Bertillon Identities: Who are they?

 

Bertillon Identities: Who are they?

Recording data set after data set of prisoner identification cards, a curious abstraction occurs.  The brain seeks the numbers, driving the input process of thirty or fourtly files in a digitized sequence and distilling the final phyiscal traces of these men into an endless chain of data.  The numbers are cold, firm, but not completely infallible (How did his arm get THAT much smaller between 1902 and 1906?)  The computer asks for the data, but the card itself tells another story.  The man himself looks back through the photograph.  He is typically of European or African descent, and almost always relavtively young.  Sometimes he is an immigrant.  The youngest in the batch, claiming to be 16, is a baby-faced adolescent.  The oldest, not more than 35, appears haggard beyond his years.   He represents a cross-section of rural life in early twenthieth-century Ohio, often listing "farmer" in addition to another profession.   He is also labeled by his crime: larceny, horsetheivery, forgery, manslaughter, and so on.  The photograph, in the case of the Bertillon identification cards, is the criminal's one limited space of autonomy.  Many of the men stare blankly ahead with a hard stare; they look straight into the camera and defiantly reveal nothing of themselves.  Others, especially the younger boys, cannot hide their fear and confusion.  One teenager, imprisoned for throwing rocks at cars, stares out on the verge of tears.  Another set subtly smirk at the camera, their eyes dancing with private amusement.  A cocky teamster cracks a smile, and seemingly mocks the camera, the Bertillon process, the ever-diligent R.U. Hastings who has just taken his measurements, and, perhaps, even the twenth-first century researcher who still finds these cards relevant.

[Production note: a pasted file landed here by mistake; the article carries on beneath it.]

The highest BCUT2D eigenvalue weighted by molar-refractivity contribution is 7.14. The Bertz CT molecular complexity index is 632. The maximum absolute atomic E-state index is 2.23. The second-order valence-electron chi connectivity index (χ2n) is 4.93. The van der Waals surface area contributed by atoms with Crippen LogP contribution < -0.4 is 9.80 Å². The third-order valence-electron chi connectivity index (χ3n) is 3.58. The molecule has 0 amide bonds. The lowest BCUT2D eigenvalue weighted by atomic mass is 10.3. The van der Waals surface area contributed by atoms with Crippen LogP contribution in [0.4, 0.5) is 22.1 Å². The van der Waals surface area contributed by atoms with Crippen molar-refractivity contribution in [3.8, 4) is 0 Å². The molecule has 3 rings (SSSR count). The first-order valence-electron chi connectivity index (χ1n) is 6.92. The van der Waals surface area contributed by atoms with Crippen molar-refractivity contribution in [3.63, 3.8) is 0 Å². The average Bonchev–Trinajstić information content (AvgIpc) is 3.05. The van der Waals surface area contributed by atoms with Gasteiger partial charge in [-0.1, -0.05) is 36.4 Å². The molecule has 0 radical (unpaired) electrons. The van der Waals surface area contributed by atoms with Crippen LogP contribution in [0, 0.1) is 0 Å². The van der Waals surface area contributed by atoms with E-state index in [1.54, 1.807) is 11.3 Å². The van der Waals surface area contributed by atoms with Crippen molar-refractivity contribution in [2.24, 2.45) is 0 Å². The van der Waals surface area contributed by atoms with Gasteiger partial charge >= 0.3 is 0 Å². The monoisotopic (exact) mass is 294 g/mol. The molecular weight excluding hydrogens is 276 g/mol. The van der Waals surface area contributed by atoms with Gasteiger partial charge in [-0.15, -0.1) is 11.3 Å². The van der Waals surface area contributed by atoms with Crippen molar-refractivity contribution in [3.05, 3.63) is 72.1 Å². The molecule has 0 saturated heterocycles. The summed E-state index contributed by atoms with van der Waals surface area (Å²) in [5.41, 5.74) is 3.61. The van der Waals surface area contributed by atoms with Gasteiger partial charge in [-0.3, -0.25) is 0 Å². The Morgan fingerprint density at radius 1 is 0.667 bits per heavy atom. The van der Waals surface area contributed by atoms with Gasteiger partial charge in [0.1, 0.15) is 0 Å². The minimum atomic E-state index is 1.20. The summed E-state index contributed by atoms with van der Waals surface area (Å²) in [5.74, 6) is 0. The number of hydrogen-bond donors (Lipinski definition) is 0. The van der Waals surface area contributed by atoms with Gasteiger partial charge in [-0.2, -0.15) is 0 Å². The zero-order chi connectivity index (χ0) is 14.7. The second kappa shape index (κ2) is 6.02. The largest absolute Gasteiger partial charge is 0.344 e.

The photographs reveal a humantity not capable of being described, contained, or limited by the numerical system of measurement and cataloging.  The sublte reactions intueted from the photographs are subjective, they can never be known.  But the human side of the Bertillon process could become an increasingly interesting question.  Recent research into the use of the Bertillon system with the Chinese Exclusion Act tenatively reveals that subjects found the process humiliating because they were treated like criminals.  This begs several questions: How well were the criminal identification cards known to the broader population?  What were the societal implications of submitting the such a system? And, pertaining to the subjectivity of the men in the photographs, how does the limited autonomy of the photograph reveal the identity of the man behind the numbers?

Categories: 
  • Agency
  • Identity
  • Decomposing Bodies

Comments

Jen, Very interesting!  To

Jen, Very interesting!  To make the cards were the photographs taken at the same time the measurements were taken?  Was there a prescribed sequence -- photo, then measurements, or vice versa?  Seems to me that the precise protocol would make a difference, particularly with regard to how the subjects interacted with the camera.

I will need to get together with the Bertillon team to discusss my own "decomposing bodies" project, on the soldiers lot at Allegheny Cemetery.  Sometime in the next few days I will post about that project and the linkages I see between them.